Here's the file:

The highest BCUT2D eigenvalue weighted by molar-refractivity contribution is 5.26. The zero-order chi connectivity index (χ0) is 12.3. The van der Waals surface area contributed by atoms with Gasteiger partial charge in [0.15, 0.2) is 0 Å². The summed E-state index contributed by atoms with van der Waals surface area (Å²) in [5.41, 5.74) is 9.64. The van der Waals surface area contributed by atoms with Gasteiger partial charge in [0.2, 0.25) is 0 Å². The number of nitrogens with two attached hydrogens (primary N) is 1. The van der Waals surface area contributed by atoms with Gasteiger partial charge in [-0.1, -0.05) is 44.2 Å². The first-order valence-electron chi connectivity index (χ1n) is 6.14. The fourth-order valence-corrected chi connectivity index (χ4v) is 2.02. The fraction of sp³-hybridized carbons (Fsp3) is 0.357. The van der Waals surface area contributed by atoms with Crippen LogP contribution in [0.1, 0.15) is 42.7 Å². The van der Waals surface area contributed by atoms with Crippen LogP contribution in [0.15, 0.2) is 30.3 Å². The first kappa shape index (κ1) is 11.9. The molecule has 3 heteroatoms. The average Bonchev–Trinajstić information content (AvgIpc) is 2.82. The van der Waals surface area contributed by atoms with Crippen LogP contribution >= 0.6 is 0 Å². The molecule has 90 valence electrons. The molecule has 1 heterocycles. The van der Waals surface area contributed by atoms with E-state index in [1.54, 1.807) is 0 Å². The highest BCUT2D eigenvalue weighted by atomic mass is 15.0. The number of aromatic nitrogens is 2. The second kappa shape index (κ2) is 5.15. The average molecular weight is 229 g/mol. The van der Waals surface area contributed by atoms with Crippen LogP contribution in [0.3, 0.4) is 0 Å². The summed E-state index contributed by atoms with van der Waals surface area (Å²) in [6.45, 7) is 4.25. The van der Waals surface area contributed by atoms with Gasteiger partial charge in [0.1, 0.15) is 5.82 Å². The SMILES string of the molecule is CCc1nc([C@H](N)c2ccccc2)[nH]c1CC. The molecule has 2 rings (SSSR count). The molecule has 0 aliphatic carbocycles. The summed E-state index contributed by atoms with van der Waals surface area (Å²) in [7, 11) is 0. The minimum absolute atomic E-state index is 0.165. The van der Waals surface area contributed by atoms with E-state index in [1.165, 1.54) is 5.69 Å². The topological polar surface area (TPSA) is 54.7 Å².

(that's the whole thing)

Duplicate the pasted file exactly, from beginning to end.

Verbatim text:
The highest BCUT2D eigenvalue weighted by molar-refractivity contribution is 5.26. The zero-order chi connectivity index (χ0) is 12.3. The van der Waals surface area contributed by atoms with Gasteiger partial charge in [0.15, 0.2) is 0 Å². The summed E-state index contributed by atoms with van der Waals surface area (Å²) in [5.41, 5.74) is 9.64. The van der Waals surface area contributed by atoms with Gasteiger partial charge in [0.2, 0.25) is 0 Å². The number of nitrogens with two attached hydrogens (primary N) is 1. The van der Waals surface area contributed by atoms with Gasteiger partial charge in [-0.1, -0.05) is 44.2 Å². The first-order valence-electron chi connectivity index (χ1n) is 6.14. The fourth-order valence-corrected chi connectivity index (χ4v) is 2.02. The fraction of sp³-hybridized carbons (Fsp3) is 0.357. The van der Waals surface area contributed by atoms with Crippen LogP contribution in [0.1, 0.15) is 42.7 Å². The van der Waals surface area contributed by atoms with Crippen LogP contribution in [0.15, 0.2) is 30.3 Å². The first kappa shape index (κ1) is 11.9. The molecule has 3 heteroatoms. The average Bonchev–Trinajstić information content (AvgIpc) is 2.82. The van der Waals surface area contributed by atoms with Crippen LogP contribution >= 0.6 is 0 Å². The molecule has 90 valence electrons. The molecule has 1 heterocycles. The van der Waals surface area contributed by atoms with E-state index in [1.54, 1.807) is 0 Å². The highest BCUT2D eigenvalue weighted by atomic mass is 15.0. The number of aromatic nitrogens is 2. The second kappa shape index (κ2) is 5.15. The average molecular weight is 229 g/mol. The van der Waals surface area contributed by atoms with Crippen LogP contribution in [0.3, 0.4) is 0 Å². The summed E-state index contributed by atoms with van der Waals surface area (Å²) in [6.45, 7) is 4.25. The van der Waals surface area contributed by atoms with Gasteiger partial charge in [0.1, 0.15) is 5.82 Å². The SMILES string of the molecule is CCc1nc([C@H](N)c2ccccc2)[nH]c1CC. The molecule has 2 rings (SSSR count). The molecule has 0 aliphatic carbocycles. The summed E-state index contributed by atoms with van der Waals surface area (Å²) in [7, 11) is 0. The minimum absolute atomic E-state index is 0.165. The van der Waals surface area contributed by atoms with E-state index in [1.165, 1.54) is 5.69 Å². The topological polar surface area (TPSA) is 54.7 Å².